Date of Award

8-2009

Document Type

Thesis

Degree Name

Master of Science (MS)

Legacy Department

Environmental Engineering and Science

Advisor

Miller, Shelie A

Committee Member

Lee , Cindy M

Committee Member

Moysey , Stephen M

Committee Member

Murdoch , Lawrence C

Abstract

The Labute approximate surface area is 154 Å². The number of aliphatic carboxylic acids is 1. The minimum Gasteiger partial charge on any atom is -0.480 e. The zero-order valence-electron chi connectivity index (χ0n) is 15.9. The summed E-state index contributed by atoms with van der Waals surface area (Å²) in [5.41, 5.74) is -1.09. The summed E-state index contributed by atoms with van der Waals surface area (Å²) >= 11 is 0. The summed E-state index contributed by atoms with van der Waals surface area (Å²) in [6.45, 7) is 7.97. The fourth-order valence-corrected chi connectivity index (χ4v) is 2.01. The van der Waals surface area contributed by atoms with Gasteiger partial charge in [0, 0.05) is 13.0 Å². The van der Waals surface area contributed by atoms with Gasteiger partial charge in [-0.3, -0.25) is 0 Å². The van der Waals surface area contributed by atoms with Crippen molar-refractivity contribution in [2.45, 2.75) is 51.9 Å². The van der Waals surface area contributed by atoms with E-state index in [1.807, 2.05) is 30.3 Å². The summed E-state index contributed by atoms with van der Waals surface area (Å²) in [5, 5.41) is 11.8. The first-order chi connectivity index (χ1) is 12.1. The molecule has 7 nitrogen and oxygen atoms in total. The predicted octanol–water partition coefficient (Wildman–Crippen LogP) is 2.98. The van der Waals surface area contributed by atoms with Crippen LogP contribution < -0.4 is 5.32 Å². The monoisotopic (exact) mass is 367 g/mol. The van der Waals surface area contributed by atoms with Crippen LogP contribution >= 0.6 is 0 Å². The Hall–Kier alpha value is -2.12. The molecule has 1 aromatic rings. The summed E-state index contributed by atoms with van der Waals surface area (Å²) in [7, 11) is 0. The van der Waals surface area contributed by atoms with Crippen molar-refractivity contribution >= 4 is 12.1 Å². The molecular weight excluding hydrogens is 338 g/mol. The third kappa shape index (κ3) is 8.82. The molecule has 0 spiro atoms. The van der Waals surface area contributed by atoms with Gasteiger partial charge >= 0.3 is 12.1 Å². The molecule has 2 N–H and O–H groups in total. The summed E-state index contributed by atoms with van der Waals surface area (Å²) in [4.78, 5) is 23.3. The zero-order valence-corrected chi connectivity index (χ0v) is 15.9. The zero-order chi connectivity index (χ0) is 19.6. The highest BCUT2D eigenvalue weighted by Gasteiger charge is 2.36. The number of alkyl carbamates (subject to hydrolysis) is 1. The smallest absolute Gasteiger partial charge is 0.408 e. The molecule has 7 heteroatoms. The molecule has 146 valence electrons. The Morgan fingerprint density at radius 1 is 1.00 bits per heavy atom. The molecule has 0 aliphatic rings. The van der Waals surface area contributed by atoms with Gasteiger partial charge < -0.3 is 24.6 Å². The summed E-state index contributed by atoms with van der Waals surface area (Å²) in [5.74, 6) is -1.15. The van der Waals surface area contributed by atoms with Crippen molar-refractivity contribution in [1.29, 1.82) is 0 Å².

A water quality modeling study was conducted to determine and compare nitrogen loss from agricultural systems growing switchgrass and cotton in the southeastern USA. The water quality impacts were modeled at the plot scale and at the watershed scale. The Soil and Water Assessment Tool (SWAT) was used to replicate field conditions observed at switchgrass research plots at Pee Dee Research and Educational Center at Florence, South Carolina. The plot scale modeling suggested that in the early years of growth there is significant nitrogen loss from switchgrass to streamflow and groundwater but they are significantly less as the switchgrass matures. The long-term nitrogen loss over the lifetime of switchgrass was approximately 10% that from cotton. . The watershed-scale modeling was carried out for the Black Creek watershed located in the Pee Dee River basin in South Carolina. The results were even more encouraging than those for the plot-scale modeling. The long-term loss of nitrogen was approximately 1% that from cotton when switchgrass was grown on all cotton farms in the watershed, according to the simulations. The results also indicate use of computational models to quantify nitrogen fluxes in Life Cycle Assessment (LCA) of agricultural systems growing switchgrass gives a more accurate representation of the system than using constant emission factors.

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